I've once had an arterial bleed from my wrist. Luckily my instinct was to apply pressure. Sit down. raise arm. and call for help! I only lost 3 sqirts! of blood. Knowing what to do in any given situation is more important than anything else. Being able to keep a cool head and not panic or freeze is vital.
 
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Janne

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I had to create a splint from one ski.
Plants/ trees around me were of the Arctic version, stunted and convoluted.
I had a choice, use one of the poles, or one of the skis.
I did try to use the carbine ( Heckler and Koch G3) but it being metal I felt it would possibly cause freezing on the skin and more.
My thinking of butchering one ski was that I still could use it as support, not to glide on, for the damaged leg.
Slide on the other leg. Keeping balance with the poles.

My damage was a lucky parachute landing, all ligaments torn off, both meniscuses torn loose and crushed.
I was alone around 40 km from closest help. About -35C or so, which was good in a way.

I will never forget the worst part, straightening the knee into correct position. I had a couple of Morfia ampoules but was to afraid to use them.

Ended my mil career, but then a decade later Cold War ended and Sweden scrapped most units. So a lucky end outcome!

Yes, keeping a clear head helps, but we can never be sure how we react in bad situations.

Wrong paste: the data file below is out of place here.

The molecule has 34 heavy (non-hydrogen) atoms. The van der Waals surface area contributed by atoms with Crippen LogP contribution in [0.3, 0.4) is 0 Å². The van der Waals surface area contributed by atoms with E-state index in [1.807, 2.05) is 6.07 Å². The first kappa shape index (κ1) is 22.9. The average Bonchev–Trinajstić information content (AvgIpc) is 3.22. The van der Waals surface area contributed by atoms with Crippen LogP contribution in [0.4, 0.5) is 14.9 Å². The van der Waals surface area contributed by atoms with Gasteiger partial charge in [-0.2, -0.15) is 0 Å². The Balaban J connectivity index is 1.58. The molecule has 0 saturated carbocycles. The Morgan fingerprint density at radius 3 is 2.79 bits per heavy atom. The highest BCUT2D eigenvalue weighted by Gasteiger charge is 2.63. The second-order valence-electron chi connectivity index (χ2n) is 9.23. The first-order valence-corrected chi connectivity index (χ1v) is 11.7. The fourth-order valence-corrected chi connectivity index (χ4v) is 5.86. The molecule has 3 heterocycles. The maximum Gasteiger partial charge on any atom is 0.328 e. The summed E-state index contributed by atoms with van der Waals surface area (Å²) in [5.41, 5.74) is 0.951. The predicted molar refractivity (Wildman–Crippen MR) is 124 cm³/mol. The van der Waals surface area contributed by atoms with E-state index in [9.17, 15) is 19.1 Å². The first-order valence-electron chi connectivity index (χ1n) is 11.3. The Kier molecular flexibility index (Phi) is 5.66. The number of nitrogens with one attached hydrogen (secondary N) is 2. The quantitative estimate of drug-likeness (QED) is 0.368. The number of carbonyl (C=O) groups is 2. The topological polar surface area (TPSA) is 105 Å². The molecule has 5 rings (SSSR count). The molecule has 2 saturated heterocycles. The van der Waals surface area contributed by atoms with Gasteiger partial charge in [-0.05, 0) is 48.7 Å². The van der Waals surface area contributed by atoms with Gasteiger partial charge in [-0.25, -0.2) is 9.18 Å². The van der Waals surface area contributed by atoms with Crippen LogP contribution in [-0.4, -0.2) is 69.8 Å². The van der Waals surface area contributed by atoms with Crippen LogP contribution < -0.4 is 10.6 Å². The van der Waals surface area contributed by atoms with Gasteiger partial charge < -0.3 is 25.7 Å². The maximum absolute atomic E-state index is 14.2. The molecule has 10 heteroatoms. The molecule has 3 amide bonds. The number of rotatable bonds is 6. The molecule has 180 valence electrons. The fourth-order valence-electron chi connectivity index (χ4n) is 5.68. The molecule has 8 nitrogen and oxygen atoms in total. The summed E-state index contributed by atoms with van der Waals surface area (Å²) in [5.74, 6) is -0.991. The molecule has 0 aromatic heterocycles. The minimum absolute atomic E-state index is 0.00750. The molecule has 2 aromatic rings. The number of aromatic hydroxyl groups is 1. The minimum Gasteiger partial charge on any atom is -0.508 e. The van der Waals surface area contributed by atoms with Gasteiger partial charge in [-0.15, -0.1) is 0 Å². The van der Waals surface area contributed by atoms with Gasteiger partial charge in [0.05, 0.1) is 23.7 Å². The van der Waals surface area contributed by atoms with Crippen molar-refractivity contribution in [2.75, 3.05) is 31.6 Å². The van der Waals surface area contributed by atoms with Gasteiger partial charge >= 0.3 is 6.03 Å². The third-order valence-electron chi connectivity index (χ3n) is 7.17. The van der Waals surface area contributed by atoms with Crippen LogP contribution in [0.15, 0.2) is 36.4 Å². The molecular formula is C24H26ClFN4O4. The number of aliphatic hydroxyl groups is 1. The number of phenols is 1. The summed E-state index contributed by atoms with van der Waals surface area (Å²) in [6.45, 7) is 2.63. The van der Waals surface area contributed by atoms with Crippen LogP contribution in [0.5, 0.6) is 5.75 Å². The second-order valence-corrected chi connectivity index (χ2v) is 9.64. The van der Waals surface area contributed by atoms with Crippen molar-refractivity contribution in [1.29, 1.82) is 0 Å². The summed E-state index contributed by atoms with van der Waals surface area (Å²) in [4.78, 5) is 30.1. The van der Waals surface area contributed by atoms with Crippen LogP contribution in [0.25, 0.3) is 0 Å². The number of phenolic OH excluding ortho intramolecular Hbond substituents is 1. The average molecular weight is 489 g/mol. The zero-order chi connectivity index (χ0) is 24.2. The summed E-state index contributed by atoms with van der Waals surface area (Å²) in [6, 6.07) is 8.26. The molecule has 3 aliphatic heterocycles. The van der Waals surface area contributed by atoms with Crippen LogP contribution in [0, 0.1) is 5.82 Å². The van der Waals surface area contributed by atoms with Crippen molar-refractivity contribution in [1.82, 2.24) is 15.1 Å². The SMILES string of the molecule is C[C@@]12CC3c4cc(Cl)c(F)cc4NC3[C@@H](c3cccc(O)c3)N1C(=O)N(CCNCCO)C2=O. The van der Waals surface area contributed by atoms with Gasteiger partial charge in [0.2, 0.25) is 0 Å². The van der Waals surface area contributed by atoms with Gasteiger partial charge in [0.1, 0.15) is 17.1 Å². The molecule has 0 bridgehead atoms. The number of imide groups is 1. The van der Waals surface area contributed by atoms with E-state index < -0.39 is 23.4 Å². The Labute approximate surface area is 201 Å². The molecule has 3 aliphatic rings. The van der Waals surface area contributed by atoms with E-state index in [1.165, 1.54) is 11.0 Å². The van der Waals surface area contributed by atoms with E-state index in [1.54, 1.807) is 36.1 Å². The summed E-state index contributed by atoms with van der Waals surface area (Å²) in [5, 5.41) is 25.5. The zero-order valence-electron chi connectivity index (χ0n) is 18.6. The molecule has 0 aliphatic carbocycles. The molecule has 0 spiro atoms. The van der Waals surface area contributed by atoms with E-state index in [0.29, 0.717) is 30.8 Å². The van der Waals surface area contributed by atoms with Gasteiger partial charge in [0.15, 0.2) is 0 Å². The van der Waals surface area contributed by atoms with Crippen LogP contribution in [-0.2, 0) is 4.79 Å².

I think some pain is beneficial to be frank.

On YouTube, I sometimes see horrendously bad knife skills, or fire procedures.

On TV, I find Mr Grylls giving and showing totally wrong ways and procedures.
One of my pet hates he does is the way he moves in unknown terrain.
With my unfortunate experience I know what it means to have a damaged leg.
TV should educate in the only the correct ways, but I guess that is not so spectacular and fun viewing?
 
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Broch

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I have read this thread with some amusement to be honest; I'll stay away from all the old 'cottage ways' thank you :). When I was in hospital as an eleven year old a girl was brought in with severe burns to her legs from a saucepan of water that had been knocked off the cooker. For some inexplicable reason her mother had covered the burns with flour!!! - that took some sorting.

Toddy, for those small burns, the annoying little ones on your fingers and the back of the hand, have you ever tried Aloe Vera (preferably straight from the plant but the 98% tube versions work too)? It instantly sooths and the burn is virtually healed the day after (I joke not, if you've not tried it give it a go).
 
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Toddy